• Hostility to contact - case update

    31.08.15

    Implacable hostility. A recent decision by the Court of Appeal where the court felt they had no choice but to order "no contact" despite finding that no fault lay at the fathers door.

    Re A (A Child) [2015] EWCA Civ 910

    This case illustrates how sometimes even the courts are unable to reverse a sad stream of events that occur after separation. A word of reassurance though,these cases are relatively rare and these outcomes are avoidable in most cases so please read through to the end of this article where we attempt to provide some positive suggestions that might help.

    The case in question involved a 12 year old boy and the issue of contact with his father.; The parents separated in 2005 (when the boy would have been only a few years old), and for the first year there was some weekly contact between the father and son for an hour or so and at that point there was reportedly a good strong attachment between them. However contact arrangements soon broke down and sadly never really resumed after that.

    Although the father made an application for contact, he withdrew that application in 2007 because of the stress that the proceedings were having on the boys mother, who the court decided had significant psychological and emotional issues connected to the idea of contact with the father.

    The father then made a further application for contact in 2010. By this time the mother held a negative view of the father whom she viewed as harmful, and the son had also adopted the same view as his mother. It took 4 years for the court to finally make a decision on this application.

    A psychologist was ordered to report to the court. The mother was assessed as having high anxiety and met the criteria for post traumatic stress disorder. The court was unable to make any findings about the mothers perceived threat of domestic violence. They could not confirm whether there was such a risk, or whether it was in the mothers mind. The assessment was however that the mother kept telling the child that the father was dangerous, resulting in the boy also developing a negative view of his father, and so the psychologist felt that even if the court ordered contact, it would not be successful. This was despite the assessment of the father being a positive one and the judge making findings that the father was caring and did not pose as a risk to his son.

    Despite the father not being held to be at fault in any way, and despite the child being found to have suffered emotional harm as a result of his mothers attitude towards the father, the court felt unable to order any direct contact. The court felt helpless given the turn of events. They described this outcome as "tragic".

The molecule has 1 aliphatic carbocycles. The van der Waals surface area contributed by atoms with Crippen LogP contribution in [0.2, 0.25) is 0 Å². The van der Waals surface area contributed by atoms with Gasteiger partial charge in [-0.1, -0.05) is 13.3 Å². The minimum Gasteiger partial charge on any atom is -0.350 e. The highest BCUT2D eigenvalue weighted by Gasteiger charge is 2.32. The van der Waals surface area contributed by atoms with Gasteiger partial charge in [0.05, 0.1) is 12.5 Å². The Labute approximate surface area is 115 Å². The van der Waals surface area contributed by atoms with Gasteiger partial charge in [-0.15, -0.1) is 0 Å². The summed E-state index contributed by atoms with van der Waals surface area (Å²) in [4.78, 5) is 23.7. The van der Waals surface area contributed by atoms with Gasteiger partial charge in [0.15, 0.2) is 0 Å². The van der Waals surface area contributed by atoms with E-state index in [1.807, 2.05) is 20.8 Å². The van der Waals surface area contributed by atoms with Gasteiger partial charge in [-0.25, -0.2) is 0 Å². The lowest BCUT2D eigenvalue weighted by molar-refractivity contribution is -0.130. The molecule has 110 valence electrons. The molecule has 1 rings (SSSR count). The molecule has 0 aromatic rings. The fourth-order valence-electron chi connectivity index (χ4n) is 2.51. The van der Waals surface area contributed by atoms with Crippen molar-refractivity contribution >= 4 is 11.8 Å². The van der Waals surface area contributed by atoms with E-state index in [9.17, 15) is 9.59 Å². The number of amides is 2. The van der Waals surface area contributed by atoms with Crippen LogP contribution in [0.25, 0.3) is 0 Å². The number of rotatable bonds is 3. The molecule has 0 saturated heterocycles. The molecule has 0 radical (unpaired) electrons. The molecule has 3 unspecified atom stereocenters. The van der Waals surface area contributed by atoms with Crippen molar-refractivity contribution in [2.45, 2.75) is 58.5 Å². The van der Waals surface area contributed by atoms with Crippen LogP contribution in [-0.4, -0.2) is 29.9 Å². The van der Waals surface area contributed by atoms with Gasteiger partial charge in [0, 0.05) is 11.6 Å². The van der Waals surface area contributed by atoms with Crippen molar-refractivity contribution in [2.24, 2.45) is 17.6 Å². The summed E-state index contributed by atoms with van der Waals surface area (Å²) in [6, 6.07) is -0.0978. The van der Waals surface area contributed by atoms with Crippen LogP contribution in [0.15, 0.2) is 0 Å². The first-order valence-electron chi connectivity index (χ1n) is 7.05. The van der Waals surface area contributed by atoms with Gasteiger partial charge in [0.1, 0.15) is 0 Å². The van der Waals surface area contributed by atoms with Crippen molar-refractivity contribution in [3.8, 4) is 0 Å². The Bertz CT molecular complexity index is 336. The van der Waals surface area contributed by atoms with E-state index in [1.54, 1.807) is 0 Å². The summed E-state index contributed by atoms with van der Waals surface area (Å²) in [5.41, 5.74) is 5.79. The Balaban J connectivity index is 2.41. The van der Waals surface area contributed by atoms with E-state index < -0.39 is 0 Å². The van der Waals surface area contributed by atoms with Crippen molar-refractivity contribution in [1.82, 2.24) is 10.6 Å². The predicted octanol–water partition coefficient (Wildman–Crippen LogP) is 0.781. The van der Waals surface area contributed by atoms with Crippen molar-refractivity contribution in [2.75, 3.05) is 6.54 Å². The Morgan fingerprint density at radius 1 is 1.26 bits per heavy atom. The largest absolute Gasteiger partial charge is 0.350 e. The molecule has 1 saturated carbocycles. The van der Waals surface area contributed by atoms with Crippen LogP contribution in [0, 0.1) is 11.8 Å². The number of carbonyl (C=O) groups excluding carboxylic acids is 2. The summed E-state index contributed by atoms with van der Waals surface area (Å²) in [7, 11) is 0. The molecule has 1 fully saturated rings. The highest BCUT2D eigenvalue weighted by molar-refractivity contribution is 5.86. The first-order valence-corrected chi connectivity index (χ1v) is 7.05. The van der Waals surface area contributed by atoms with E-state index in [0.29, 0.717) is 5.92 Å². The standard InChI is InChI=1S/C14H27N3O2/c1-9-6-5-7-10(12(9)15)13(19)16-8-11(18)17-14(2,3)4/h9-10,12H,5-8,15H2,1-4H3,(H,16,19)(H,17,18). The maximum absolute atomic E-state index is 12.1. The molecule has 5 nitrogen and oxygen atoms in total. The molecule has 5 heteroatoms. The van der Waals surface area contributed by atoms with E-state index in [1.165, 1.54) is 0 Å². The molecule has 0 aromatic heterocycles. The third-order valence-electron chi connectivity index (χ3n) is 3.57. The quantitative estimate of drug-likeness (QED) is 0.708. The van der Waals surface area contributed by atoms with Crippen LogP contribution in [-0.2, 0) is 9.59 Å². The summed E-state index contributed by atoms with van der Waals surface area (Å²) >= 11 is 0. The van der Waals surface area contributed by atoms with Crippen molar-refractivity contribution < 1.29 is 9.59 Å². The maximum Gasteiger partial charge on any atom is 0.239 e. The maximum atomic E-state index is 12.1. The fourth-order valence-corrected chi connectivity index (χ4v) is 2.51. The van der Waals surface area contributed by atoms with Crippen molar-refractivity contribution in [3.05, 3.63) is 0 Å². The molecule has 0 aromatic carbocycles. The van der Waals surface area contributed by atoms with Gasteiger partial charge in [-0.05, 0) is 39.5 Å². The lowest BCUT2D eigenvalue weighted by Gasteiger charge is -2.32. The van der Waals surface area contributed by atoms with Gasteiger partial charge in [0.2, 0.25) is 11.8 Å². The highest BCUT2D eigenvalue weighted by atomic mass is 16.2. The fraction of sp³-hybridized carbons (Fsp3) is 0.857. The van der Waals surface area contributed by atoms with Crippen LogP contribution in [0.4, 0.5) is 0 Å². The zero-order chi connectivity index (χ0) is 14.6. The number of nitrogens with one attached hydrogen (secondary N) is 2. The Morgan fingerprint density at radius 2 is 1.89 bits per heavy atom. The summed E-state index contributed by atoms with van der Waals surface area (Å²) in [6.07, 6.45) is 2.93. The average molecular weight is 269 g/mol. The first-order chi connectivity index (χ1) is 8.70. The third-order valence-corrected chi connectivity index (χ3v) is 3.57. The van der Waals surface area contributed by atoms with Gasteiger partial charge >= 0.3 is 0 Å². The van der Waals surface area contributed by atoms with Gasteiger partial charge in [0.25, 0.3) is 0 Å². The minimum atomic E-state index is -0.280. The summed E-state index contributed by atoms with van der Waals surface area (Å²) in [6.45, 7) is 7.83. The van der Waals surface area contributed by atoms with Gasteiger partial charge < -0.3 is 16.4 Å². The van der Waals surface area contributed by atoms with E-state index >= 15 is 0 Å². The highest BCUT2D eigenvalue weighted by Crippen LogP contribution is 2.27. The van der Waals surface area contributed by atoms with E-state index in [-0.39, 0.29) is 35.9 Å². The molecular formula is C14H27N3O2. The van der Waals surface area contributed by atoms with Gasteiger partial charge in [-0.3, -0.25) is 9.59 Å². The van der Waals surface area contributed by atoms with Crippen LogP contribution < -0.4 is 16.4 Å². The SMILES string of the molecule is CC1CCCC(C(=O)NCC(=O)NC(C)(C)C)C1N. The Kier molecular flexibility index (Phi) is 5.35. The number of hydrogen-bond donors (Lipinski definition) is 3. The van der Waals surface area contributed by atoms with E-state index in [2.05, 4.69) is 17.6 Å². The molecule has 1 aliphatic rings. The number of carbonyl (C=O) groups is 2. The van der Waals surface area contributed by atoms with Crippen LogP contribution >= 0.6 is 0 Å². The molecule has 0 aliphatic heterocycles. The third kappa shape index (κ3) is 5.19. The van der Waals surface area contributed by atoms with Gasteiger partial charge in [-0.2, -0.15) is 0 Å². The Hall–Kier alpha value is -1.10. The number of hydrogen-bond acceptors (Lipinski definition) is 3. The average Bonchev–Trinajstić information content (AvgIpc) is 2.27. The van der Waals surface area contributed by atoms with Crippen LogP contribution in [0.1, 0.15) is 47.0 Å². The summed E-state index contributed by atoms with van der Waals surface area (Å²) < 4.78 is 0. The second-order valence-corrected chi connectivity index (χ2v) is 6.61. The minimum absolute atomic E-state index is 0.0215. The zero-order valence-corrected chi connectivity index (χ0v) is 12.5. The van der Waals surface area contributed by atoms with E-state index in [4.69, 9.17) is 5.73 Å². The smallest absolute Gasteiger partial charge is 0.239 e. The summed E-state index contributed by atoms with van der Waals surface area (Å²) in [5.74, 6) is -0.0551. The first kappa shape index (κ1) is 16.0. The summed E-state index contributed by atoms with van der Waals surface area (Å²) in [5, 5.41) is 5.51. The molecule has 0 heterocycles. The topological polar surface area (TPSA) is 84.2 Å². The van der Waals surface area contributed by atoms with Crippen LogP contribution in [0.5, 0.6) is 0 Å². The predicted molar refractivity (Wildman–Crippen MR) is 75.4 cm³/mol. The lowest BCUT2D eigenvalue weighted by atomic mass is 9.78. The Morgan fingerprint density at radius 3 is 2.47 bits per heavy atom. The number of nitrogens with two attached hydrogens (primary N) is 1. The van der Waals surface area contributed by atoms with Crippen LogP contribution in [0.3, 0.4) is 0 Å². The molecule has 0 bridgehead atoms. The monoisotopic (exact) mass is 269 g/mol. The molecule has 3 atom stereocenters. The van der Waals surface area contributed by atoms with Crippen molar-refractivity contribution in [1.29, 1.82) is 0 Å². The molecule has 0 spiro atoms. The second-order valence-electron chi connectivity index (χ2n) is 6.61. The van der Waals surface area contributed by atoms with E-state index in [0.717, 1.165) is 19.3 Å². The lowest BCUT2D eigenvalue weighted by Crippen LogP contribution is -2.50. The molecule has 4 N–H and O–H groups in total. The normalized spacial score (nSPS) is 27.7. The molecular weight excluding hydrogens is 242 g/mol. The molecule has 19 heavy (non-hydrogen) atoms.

However a positive message from the Court of Appeal judge (McFarlane LJ):

    It is and should be a given that it will normally be in the best interests of a child to grow up having a full, real and entirely ordinary relationship with each of his or her parents, notwithstanding that they have separated and that there may be difficulties between the two of them as adults.

    The judge also reiterated previous case decisions making it clear that where it is in the best interest of the child to spend time with both parents (which would be the norm), then there is a duty and responsibility on the parent with whom the child lives to help meet that childs need by actively encouraging contact. This is even though that might be a hard task for that parent on an emotional level. If there are difficulties standing in the way, it falls on both parents to work together to address those difficulties.

    So, the messages are:

    • Focus on what the child needs in order to develop good healthy relationships with both parents for the rest of their lives;
    • Separate your own emotional issues or views about the other parent, from the childs emotional need to love and be loved by both parents;
    • Seek help dealing with your own emotional needs (counselling or other support);
    • Work together on overcoming any difficulties if you can, or if that is too difficult, do your bit at least to encourage contact;
    • Try and keep contact arrangements going, despite any issues that may arise between you both as adults. Even when original arrangements are not working there are often other options to consider in the short term eg: supervised or supported contact; changes to handover arrangements etc.
    • Don't delay; if parents are unable to work together for the best interests of their child, it may be that they need some help.
    • Try seeing if mediation can help. Mediation can help address any underlying problems, help parents develop a good co-parenting relationship, and improve communication.
    • If one parent is resistant even to mediation or other dispute resolution options, the next step will be to get the help of the court, but be aware that significant delay in sorting out the contact problem could make it even harder to get contact re-started.

    If you need help contact us via our online referral system: www.laceysmediation.co.uk.

    back